Theirs Not To Reason Why

Reviews of A Soldier's Duty

Jean Johnson's - Theirs Not To Reason Why: A Soldier's Duty

Reviewed by: Kay

August 2, 2011

Kay is one half of the founding team of co-publishers and chief editors for, a monthly magazine of science fiction and fantasy short stories, where speculative fiction is mixed with a genre-of-the-month.

I read a lot of fiction, and in my experience, very little writing is as crisp and clean as Jean Johnson's. That's something I've always enjoyed about reading this author's work, and I think that trait comes even more to the fore in her latest book, A Soldier's Duty. Military science fiction is a good fit for her style, I think, and epic military SF especially.

A Soldier's Duty is the first in a series, so of course it doesn’t carry readers very deep into the overall story arc. Taken on its own, however, it's a fine tale that follows a valiant young space-marine through the daunting early years of what promises to be a harrowing career on the front lines of a war of which she alone is fully aware.

The main character, Ia, is precognitive and has set herself on the only path she can foresee to avert an impending disaster vast enough to wipe-out life in the entire galaxy. Armed as she is with advanced and intimate knowledge of the future, there are times during the story when Ia's exceptional abilities make it harder to identify with her. She's not perfect – she sometimes makes mistakes even when she knows she can ill afford them – but her tight grip on the outcome of most events sometimes undermines the impact of the events themselves.

That said, I definitely enjoyed reading a strong female lead who is untroubled by love interests. Ia actually comments on it several times during the story; she just doesn't have time for romance. And she doesn't waste any time bemoaning the 'loss,' either. She's got a lot of work to do and her priorities are clear from the beginning. Very few people in life or in fiction are so committed to the choices they make, or embrace the consequences so well, and this trait above all others makes Ia an admirable character.

I recommend this book to fans of above-average Military SF, and to anyone who enjoys reading about women married to something more important than marriage itself.

Reviewed by: Marlene Harris

August 3, 2011

A Soldier’s Duty is the opening title in the new military science fiction series, Theirs Not to Reason Why, by Jean Johnson.

We first meet Ia as a 15-year-old on the Terran colony of Sanctuary as she navigates the time-streams after a horrifying vision of the future annihilation of human civilization. Through her frantic search of the possible futures for one tiny glimmer of hope, we catch a glimpse of our heroine as well. Her precognition is a recognized fact, and this future accepts psi-powers, at least to some extent. She is a determined, even driven individual, who will sacrifice her dreams, even her very definition of her self, to salvage everyone who can be saved.

Three years later, the moment she reaches legal majority, Ia joins the military. She gets herself a berth as a recruit of the Terran Space Force Marines. It is here that the story truly begins.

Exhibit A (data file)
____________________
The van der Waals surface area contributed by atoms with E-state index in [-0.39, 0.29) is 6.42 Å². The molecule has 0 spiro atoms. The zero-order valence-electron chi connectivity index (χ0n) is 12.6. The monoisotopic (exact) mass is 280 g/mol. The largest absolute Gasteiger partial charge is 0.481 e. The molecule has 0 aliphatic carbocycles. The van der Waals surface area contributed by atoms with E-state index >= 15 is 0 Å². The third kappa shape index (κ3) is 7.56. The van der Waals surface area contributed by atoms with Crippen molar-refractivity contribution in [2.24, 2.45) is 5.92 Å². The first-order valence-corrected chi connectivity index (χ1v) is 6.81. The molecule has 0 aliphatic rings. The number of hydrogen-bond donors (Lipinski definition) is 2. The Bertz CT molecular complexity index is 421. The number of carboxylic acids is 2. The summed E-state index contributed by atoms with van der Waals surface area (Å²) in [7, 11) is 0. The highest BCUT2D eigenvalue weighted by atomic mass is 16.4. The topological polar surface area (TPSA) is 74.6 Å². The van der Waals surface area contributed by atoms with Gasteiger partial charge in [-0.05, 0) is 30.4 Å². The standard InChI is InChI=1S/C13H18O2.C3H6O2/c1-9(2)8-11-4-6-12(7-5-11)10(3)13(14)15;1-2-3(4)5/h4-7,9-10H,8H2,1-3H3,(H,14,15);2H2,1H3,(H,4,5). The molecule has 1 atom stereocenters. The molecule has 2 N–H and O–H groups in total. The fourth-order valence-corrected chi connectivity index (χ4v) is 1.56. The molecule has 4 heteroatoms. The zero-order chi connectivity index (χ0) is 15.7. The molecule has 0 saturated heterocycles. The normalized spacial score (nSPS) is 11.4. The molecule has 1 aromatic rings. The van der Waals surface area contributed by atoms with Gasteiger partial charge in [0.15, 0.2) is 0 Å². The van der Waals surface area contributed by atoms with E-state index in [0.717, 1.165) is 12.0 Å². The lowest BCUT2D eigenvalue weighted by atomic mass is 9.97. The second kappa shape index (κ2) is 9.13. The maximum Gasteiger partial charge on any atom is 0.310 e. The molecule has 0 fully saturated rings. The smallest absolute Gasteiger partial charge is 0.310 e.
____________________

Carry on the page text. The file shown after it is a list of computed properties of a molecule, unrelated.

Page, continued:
The future she has seen tells her that she must be a "boots on the ground" Marine. Not an officer, and not the member of Special Forces her precognitive powers entitle her to be. Also, she must walk a fine line between displaying exactly how much she knows of future events, and being promoted too quickly, and knowing just enough to be in exactly the right place at exactly the right time. She can never get too close to anyone, because she knows the fate of each person she meets--she has already seen it in the time-streams.

Spock said, but Ia lives it, "The needs of the many outweigh the needs of the few, or of the one." Everyone Ia meets must be nudged in the direction that will save the most people at the best time, even if the individual must be sacrificed in Ia's here and now. This book could easily have been titled Young Woman's War, as it bears many parallels to John Scalzi's Old Man's War. In both stories, a person without military experience but a lot of knowledge is thrust into the military at the entry level and applies their full intellect to the problem at hand to provide a new solution to old problems. All the while providing interesting observations in a unique voice to their superiors and to the audience.

Ia also reminds me a lot of Sgt. Torin Kerr in Tanya Huff's Valor Confederation series. Kerr is also a woman in the Space Marines, although Kerr remains a noncom and proudly so.

A Soldier's Duty ends, appropriately, with Ia being promoted to Lieutenant. The next book in the series is An Officer's Duty, and it unfortunately will not be out until sometime in 2012.

The series title is very apt in some ways, but not in others. It is a quote from The Charge of the Light Brigade, by Alfred, Lord Tennyson.

"Theirs not to reason why, Theirs but to do and die."

Ia knows why. That is the point of the story. She will do and do and do, and will die before her task is done. Some of her tools also know, but some don't. Those have served the future, and done, and died. But unlike the poor sods in the Light Brigade, their commander seems to know what she is doing. It is well worth reading her story to find out what she will do next.

In case anyone can't tell, I loved the book. Old Man's War and Tanya Huff's Valor books are two of my favorite series, so the comparisons are not ones I make lightly. I can't wait for An Officer's Duty.

Marlene's review can be found at her website at: Reading

Other Reviews

Click here for a review by Inspector Librarian of CSI Librarian

Click here for a review by Harriet Klausner of Genre Go Round

Click here for a review by Bill Lawhorn of SF Revu